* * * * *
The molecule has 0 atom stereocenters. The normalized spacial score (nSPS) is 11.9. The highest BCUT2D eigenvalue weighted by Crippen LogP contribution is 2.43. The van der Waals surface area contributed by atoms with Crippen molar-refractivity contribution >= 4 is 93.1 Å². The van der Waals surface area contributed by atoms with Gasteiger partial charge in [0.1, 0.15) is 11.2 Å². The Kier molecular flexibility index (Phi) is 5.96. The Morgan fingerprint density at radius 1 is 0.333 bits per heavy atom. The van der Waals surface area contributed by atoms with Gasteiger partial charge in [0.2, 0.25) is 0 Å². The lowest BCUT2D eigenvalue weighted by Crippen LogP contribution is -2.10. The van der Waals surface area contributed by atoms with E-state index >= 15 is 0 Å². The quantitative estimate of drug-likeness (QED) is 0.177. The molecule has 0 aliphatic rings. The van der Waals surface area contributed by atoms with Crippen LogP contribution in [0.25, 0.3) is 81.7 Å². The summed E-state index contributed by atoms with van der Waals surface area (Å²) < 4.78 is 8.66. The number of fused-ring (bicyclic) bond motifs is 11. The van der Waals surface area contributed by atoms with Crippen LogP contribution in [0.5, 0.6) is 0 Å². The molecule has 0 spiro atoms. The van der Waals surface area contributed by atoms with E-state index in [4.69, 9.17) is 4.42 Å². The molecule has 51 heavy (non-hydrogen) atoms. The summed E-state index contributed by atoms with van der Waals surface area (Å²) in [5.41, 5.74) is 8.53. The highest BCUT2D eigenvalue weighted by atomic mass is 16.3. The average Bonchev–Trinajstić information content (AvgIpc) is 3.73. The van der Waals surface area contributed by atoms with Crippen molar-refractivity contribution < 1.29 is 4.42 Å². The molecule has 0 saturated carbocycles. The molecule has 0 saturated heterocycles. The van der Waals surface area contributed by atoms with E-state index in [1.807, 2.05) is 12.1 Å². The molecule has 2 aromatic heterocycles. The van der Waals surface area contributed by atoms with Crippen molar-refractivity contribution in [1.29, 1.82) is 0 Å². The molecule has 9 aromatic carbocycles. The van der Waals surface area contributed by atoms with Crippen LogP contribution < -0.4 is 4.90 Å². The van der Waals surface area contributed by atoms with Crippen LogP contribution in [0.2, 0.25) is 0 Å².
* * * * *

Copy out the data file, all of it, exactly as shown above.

The molecule has 0 atom stereocenters. The normalized spacial score (nSPS) is 11.9. The highest BCUT2D eigenvalue weighted by Crippen LogP contribution is 2.43. The van der Waals surface area contributed by atoms with Crippen molar-refractivity contribution >= 4 is 93.1 Å². The van der Waals surface area contributed by atoms with Gasteiger partial charge in [0.1, 0.15) is 11.2 Å². The Kier molecular flexibility index (Phi) is 5.96. The Morgan fingerprint density at radius 1 is 0.333 bits per heavy atom. The van der Waals surface area contributed by atoms with Gasteiger partial charge in [0.2, 0.25) is 0 Å². The lowest BCUT2D eigenvalue weighted by Crippen LogP contribution is -2.10. The van der Waals surface area contributed by atoms with E-state index >= 15 is 0 Å². The quantitative estimate of drug-likeness (QED) is 0.177. The molecule has 0 aliphatic rings. The van der Waals surface area contributed by atoms with Crippen LogP contribution in [0.25, 0.3) is 81.7 Å². The summed E-state index contributed by atoms with van der Waals surface area (Å²) < 4.78 is 8.66. The number of fused-ring (bicyclic) bond motifs is 11. The van der Waals surface area contributed by atoms with Crippen LogP contribution in [0.5, 0.6) is 0 Å². The molecule has 0 spiro atoms. The van der Waals surface area contributed by atoms with E-state index in [4.69, 9.17) is 4.42 Å². The molecule has 51 heavy (non-hydrogen) atoms. The summed E-state index contributed by atoms with van der Waals surface area (Å²) in [5.41, 5.74) is 8.53. The highest BCUT2D eigenvalue weighted by atomic mass is 16.3. The average Bonchev–Trinajstić information content (AvgIpc) is 3.73. The van der Waals surface area contributed by atoms with Crippen molar-refractivity contribution < 1.29 is 4.42 Å². The molecule has 0 saturated carbocycles. The molecule has 0 saturated heterocycles. The van der Waals surface area contributed by atoms with E-state index in [1.807, 2.05) is 12.1 Å². The molecule has 2 aromatic heterocycles. The van der Waals surface area contributed by atoms with Crippen molar-refractivity contribution in [1.29, 1.82) is 0 Å². The molecule has 9 aromatic carbocycles. The van der Waals surface area contributed by atoms with Crippen LogP contribution < -0.4 is 4.90 Å². The van der Waals surface area contributed by atoms with Crippen LogP contribution in [0.2, 0.25) is 0 Å².